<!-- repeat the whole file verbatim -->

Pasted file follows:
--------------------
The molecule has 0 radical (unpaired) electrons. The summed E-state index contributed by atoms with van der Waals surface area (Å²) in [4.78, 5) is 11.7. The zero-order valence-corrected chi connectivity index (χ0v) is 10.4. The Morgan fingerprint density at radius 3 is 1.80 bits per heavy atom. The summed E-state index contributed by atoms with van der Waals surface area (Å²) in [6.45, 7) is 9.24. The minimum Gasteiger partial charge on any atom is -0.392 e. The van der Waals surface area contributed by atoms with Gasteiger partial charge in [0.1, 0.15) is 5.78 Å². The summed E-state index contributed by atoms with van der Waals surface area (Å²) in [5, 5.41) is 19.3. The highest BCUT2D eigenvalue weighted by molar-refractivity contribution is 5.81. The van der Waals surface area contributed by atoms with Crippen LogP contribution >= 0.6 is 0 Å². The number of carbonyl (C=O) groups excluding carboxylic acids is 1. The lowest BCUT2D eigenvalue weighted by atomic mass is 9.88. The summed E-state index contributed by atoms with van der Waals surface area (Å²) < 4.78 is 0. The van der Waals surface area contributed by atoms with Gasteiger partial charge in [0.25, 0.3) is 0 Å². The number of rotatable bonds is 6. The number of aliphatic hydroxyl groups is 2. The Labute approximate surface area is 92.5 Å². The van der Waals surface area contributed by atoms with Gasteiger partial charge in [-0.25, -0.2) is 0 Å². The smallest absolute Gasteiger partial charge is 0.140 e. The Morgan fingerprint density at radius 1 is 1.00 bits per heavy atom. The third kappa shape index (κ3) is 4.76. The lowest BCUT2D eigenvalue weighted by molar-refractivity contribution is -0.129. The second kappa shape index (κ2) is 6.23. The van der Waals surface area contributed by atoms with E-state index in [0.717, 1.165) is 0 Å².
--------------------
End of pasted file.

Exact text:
The molecule has 0 radical (unpaired) electrons. The summed E-state index contributed by atoms with van der Waals surface area (Å²) in [4.78, 5) is 11.7. The zero-order valence-corrected chi connectivity index (χ0v) is 10.4. The Morgan fingerprint density at radius 3 is 1.80 bits per heavy atom. The summed E-state index contributed by atoms with van der Waals surface area (Å²) in [6.45, 7) is 9.24. The minimum Gasteiger partial charge on any atom is -0.392 e. The van der Waals surface area contributed by atoms with Gasteiger partial charge in [0.1, 0.15) is 5.78 Å². The summed E-state index contributed by atoms with van der Waals surface area (Å²) in [5, 5.41) is 19.3. The highest BCUT2D eigenvalue weighted by molar-refractivity contribution is 5.81. The van der Waals surface area contributed by atoms with Crippen LogP contribution >= 0.6 is 0 Å². The number of carbonyl (C=O) groups excluding carboxylic acids is 1. The lowest BCUT2D eigenvalue weighted by atomic mass is 9.88. The summed E-state index contributed by atoms with van der Waals surface area (Å²) < 4.78 is 0. The van der Waals surface area contributed by atoms with Gasteiger partial charge in [0.25, 0.3) is 0 Å². The number of rotatable bonds is 6. The number of aliphatic hydroxyl groups is 2. The Labute approximate surface area is 92.5 Å². The van der Waals surface area contributed by atoms with Gasteiger partial charge in [-0.25, -0.2) is 0 Å². The smallest absolute Gasteiger partial charge is 0.140 e. The Morgan fingerprint density at radius 1 is 1.00 bits per heavy atom. The third kappa shape index (κ3) is 4.76. The lowest BCUT2D eigenvalue weighted by molar-refractivity contribution is -0.129. The second kappa shape index (κ2) is 6.23. The van der Waals surface area contributed by atoms with E-state index in [0.717, 1.165) is 0 Å².